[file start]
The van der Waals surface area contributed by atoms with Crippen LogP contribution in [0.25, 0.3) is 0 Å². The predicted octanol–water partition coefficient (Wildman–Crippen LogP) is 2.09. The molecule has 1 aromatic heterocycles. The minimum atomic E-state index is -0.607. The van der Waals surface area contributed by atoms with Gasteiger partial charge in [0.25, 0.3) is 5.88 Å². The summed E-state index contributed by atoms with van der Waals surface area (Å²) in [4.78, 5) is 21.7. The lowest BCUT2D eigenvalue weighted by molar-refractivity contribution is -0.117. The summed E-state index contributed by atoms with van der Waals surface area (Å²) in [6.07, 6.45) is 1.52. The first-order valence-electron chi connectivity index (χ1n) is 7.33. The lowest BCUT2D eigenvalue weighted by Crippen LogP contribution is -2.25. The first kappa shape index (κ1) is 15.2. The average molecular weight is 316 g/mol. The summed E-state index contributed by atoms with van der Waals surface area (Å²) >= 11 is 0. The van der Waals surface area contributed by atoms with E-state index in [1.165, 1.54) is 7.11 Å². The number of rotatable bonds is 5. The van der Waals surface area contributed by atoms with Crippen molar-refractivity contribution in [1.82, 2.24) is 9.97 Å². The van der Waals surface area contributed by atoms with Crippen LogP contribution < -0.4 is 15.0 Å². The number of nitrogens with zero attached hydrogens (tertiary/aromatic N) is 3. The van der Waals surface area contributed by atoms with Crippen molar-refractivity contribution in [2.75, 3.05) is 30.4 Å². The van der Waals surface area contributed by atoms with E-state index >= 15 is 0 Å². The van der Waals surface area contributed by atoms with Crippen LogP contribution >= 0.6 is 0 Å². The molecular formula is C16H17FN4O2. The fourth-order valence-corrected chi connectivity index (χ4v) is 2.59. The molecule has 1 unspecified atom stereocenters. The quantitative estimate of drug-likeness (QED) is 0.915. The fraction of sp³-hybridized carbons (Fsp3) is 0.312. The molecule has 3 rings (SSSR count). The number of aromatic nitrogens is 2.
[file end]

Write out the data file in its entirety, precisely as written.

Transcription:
The van der Waals surface area contributed by atoms with Crippen LogP contribution in [0.25, 0.3) is 0 Å². The predicted octanol–water partition coefficient (Wildman–Crippen LogP) is 2.09. The molecule has 1 aromatic heterocycles. The minimum atomic E-state index is -0.607. The van der Waals surface area contributed by atoms with Gasteiger partial charge in [0.25, 0.3) is 5.88 Å². The summed E-state index contributed by atoms with van der Waals surface area (Å²) in [4.78, 5) is 21.7. The lowest BCUT2D eigenvalue weighted by molar-refractivity contribution is -0.117. The summed E-state index contributed by atoms with van der Waals surface area (Å²) in [6.07, 6.45) is 1.52. The first-order valence-electron chi connectivity index (χ1n) is 7.33. The lowest BCUT2D eigenvalue weighted by Crippen LogP contribution is -2.25. The first kappa shape index (κ1) is 15.2. The average molecular weight is 316 g/mol. The summed E-state index contributed by atoms with van der Waals surface area (Å²) >= 11 is 0. The van der Waals surface area contributed by atoms with E-state index in [1.165, 1.54) is 7.11 Å². The number of rotatable bonds is 5. The van der Waals surface area contributed by atoms with Crippen molar-refractivity contribution in [1.82, 2.24) is 9.97 Å². The van der Waals surface area contributed by atoms with Crippen LogP contribution < -0.4 is 15.0 Å². The number of nitrogens with zero attached hydrogens (tertiary/aromatic N) is 3. The van der Waals surface area contributed by atoms with Crippen molar-refractivity contribution in [2.75, 3.05) is 30.4 Å². The van der Waals surface area contributed by atoms with E-state index >= 15 is 0 Å². The van der Waals surface area contributed by atoms with Crippen LogP contribution >= 0.6 is 0 Å². The molecular formula is C16H17FN4O2. The fourth-order valence-corrected chi connectivity index (χ4v) is 2.59. The molecule has 1 unspecified atom stereocenters. The quantitative estimate of drug-likeness (QED) is 0.915. The fraction of sp³-hybridized carbons (Fsp3) is 0.312. The molecule has 3 rings (SSSR count). The number of aromatic nitrogens is 2.